On the Lawrence Systems Forums
Tony Bemus, Tom Lawrence, Phil Porada and Jay LaCroix
Sound bites by Mike Tanner
The LawrenceSystems YouTube Channel Where videos
Jay’s Bash Prompt https://pastebin.com/kzPjE8y4
Use of proprietary software is ‘plummeting’, finds Red Hat report
[Phil] Protect our Speech and Security Online: Reject the Graham-Blumenthal Bill
Members of Congress have mounted a major threat to your freedom of speech and security online. Senators Lindsey Graham (R-SC) and Richard Blumenthal (D-CT) recently introduced a bill that would undermine key protections for Internet speech in U.S. law. It would also expose providers of the private messaging services we all rely on to serious legal risk, potentially forcing them to undermine their tools’ security.
- The Eliminating Abusive and Rampant Neglect of Interactive Technologies Act (EARN IT Act) would create incentives for companies to “earn” liability protection for violations of laws related to online child sexual abuse material.
- It’s basically FOSTA/SESTA from 2018
- The so-called EARN IT Act (Senate bill 3398) is anti-speech, anti-security, anti-innovation, and unnecessary.
[Tom] Cloud’s Full
Customers of Microsoft’s Azure cloud are reporting capacity issues such as the inability to create resources and associated reliability issues.
Outage-tracking website Down Detector shows quite a few reports about UK Azure issues today, yet the official Azure Status page is all green ticks. The inability to provision resources does not count as an outage as such – though it is more than an annoyance since it is not always feasible to create the resource in an alternative Azure region. Some types of resource have to be same region in order to work correctly without a lot of reconfiguration.
GIMP 2.10.18 Released, Includes New 3D Transform Tool
[Jay] Ubuntu Data Collection Report is Out! Read the Interesting Facts
- Average Ubuntu install takes 18 minutes: Take that Windows 10 Update
- Not many dual boots only 7.8%, even less encrypt the disk, only 3.8%
- USA has the most number of users followed by Brazil, India, China and Russia.
Diagram with anyone, anywhere.
diagrams.net is open source, online, desktop and container deployable diagramming software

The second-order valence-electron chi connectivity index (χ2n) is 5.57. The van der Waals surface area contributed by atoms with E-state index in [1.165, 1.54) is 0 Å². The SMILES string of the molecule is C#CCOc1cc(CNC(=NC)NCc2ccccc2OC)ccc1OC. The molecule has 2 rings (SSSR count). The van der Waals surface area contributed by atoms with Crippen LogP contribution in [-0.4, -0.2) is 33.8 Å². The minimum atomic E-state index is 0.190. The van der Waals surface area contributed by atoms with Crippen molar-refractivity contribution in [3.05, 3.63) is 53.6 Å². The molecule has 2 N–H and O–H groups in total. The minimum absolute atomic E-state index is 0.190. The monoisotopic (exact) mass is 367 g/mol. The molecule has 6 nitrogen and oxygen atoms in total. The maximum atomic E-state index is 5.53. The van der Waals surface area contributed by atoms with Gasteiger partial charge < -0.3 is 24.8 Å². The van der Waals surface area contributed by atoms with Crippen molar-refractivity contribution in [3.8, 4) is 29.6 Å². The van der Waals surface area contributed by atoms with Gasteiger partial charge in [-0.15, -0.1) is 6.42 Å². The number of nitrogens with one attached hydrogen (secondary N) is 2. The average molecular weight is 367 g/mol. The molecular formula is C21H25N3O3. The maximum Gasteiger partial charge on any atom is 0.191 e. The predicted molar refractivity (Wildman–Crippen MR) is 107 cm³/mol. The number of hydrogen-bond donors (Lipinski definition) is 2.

Pet the cat, own the bathrobe: Linus Torvalds on working from home
Torvalds admits that when he started, “I worried about missing human interaction — not just talking to people in the office and hallways, but going out to lunch etc. It turns out I never really missed it.”
[Phil] Let’s Encrypt CAA Rechecking Bug aka the mass revocation event
- What is CAA?
- CAA is a type of DNS record that allows site owners to specify which Certificate Authorities (CAs) are allowed to issue certificates containing their domain names. It was standardized in 2013 by RFC 6844 to allow a CA “reduce the risk of unintended certificate mis-issue.” By default, every public CA is allowed to issue certificates for any domain name in the public DNS, provided they validate control of that domain name. That means that if there’s a bug in any one of the many public CAs’ validation processes, every domain name is potentially affected. CAA provides a way for domain holders to reduce that risk.
- BR §184.108.40.206
- As part of the issuance process, the CA MUST check for CAA records and follow the processing instructions found, for each dNSName in the subjectAltName extension of the certificate to be issued, as specified in RFC 6844. If the CA issues a certificate, they MUST do so within the TTL of the CAA record, or 8 hours, whichever is greater.
- The bug:
- When a certificate request contained N domain names that needed CAA rechecking, Boulder would pick one domain name and check it N times. What this means in practice is that if a subscriber validated a domain name at time X, and the CAA records for that domain at time X allowed Let’s Encrypt issuance, that subscriber would be able to issue a certificate containing that domain name until X+30 days, even if someone later installed CAA records on that domain name that prohibit issuance by Let’s Encrypt.
- 2.6% active certificates that were potentially affected by the bug, totalling approximately 3 million certificates
- What did we do and what was our decision:
- Notifications were sent out to subscribers as fast as possible at the time
- 1.7 million affected certificates were replaced in less than 48 hours
- We chose to not revoke the remaining 1+ million certificates there were not renewed. Those remaining 1+ million certificates are evaluated weekly, some are revoked, and some will naturally expire due to the 90 day life times.
- What does this mean? Should you trust Let’s Encrypt?
- That’s really up to you. It’s definitely worth reading the post-mortem and minute by minute playback on the community forum.
Penguicon 2020 Has been Canceled
Coronavirus Impact: Can We Run Out of the Internet Because of People Working From Home?
US Government Sites Give Bad Security Advice
Track Coronavirus Disease 2019 (COVID-19) Statistics From Commandline
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